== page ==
Voters stand in a queue to cast their vote  at a polling station in Kathua district of J&K

Voter turnout may have been dismal in Kashmir but Lok Sabha polls passed off without any major incidents of violence, thanks to a slew of security measures

Srinagar: An unprecedented three-phase election in south Kashmir, clubbing of poll booths, special deployment of troops, a transport plan and mobilisation in local communities all contributed to the largely peaceful Lok Sabha elections in Jammu and Kashmir.

Unlike in previous years, the five-phase Lok Sabha elections in J&K, which concluded on 6 May, were by and large peaceful even though they were marked by a dismal voter turnout. There were sporadic instances of violence but no major incident was reported.

Security agencies had been concerned about holding elections in the Valley in wake of the Pulwama attack on 14 February and the heightened tension with Pakistan following the Balakot air strike on 27 February.

The apprehension had also been fuelled by the violence that marred the previous elections in the state — the by polls for the parliamentary constituencies of Anantnag and Srinagar in April 2017. Eight civilians were killed amid massive clashes that engulfed Srinagar on 9 April 2017, when polling was held for the constituency. It had prompted the Election Commission (EC) to suspend elections at Anantnag indefinitely.

Work Began Four Months Ago

Security forces in Kashmir, particularly the J&K police, began work on the elections nearly four months ago in January. The police began by forwarding a proposal, containing security measures that needed to be taken in the year and during the polls, to the state and the central administration.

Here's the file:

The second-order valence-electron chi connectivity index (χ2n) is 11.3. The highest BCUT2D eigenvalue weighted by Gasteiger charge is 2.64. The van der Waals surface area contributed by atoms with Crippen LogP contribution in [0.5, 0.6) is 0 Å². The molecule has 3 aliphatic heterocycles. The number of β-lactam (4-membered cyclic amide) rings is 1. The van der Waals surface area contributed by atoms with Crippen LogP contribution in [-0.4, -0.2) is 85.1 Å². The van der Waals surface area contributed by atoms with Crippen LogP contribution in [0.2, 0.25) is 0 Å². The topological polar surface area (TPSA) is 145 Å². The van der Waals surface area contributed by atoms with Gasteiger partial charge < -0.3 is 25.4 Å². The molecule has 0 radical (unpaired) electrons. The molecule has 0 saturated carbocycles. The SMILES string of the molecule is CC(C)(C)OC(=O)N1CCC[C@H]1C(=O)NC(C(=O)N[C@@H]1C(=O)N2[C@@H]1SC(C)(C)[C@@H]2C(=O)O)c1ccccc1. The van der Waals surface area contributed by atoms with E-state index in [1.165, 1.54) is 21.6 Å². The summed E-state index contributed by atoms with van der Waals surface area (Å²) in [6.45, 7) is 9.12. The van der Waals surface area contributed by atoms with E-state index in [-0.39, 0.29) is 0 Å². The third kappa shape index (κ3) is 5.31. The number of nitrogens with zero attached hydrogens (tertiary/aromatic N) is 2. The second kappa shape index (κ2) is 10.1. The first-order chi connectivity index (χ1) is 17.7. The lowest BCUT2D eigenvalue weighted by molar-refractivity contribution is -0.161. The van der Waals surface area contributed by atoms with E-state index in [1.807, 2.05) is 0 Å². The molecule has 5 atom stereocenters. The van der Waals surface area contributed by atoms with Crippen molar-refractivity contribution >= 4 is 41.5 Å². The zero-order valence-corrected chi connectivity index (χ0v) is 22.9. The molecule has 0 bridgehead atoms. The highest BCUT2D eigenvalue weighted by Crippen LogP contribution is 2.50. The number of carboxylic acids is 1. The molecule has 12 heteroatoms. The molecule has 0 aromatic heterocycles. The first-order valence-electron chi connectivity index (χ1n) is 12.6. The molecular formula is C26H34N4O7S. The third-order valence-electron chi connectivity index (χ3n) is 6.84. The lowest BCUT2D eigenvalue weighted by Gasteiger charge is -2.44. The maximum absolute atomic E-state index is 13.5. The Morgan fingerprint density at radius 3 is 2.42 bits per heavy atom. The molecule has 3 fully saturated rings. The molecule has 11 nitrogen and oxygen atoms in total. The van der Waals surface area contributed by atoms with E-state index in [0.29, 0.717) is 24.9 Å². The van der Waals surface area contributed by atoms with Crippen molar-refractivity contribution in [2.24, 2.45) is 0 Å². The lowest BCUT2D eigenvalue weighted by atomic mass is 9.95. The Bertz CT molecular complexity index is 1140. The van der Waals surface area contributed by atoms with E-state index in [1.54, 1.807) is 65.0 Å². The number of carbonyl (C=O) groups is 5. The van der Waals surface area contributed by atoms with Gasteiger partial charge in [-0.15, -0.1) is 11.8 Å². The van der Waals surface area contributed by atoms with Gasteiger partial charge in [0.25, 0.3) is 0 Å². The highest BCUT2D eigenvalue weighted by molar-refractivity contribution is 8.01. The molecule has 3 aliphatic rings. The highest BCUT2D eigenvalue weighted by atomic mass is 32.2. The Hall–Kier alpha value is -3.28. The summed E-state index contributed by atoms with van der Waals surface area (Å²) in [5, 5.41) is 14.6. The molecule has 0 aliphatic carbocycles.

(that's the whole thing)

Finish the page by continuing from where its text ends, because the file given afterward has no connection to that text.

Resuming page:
The marked differences in the 2019 proposal were in the “transport plan”, “special deployment of troops” and “mobilisation in local communities”. Two other suggestions floated by the security forces, that were eventually adopted by the Election Commission of India, were holding of three-phase elections in Anantnag in south Kashmir, the hotbed of militancy, and the clubbing together of polling booths.

Both moves were intended to concentrate deployment of troops in key areas as well as removing some of the most volatile places from hosting the booths.

“The violence during the by poll election had raised a lot of concern within the security set-up. We did not want the scenario repeating itself this year and hence took a series of steps to ensure a peaceful election,” said IPS officer S.P. Pani, who took over as Inspector General of Police (IGP) Kashmir Range in February last year. “The results are there to seen and judged by anyone, but there is always scope for improvement.”

Officials said an elaborate election plan was drafted, especially for south Kashmir where 90 per cent of the polling booths were declared “hypersensitive”. In the Anantnag segment alone, 200 militants were killed in gun battles between 2017 and 2019 and 138 youth joined militant groups in the same period, according to officials.

Pre-Election Mobilisation

The three constituencies in the Valley — Baramulla, Anantnag and Srinagar — were first evaluated for their threat level, said a senior police officer.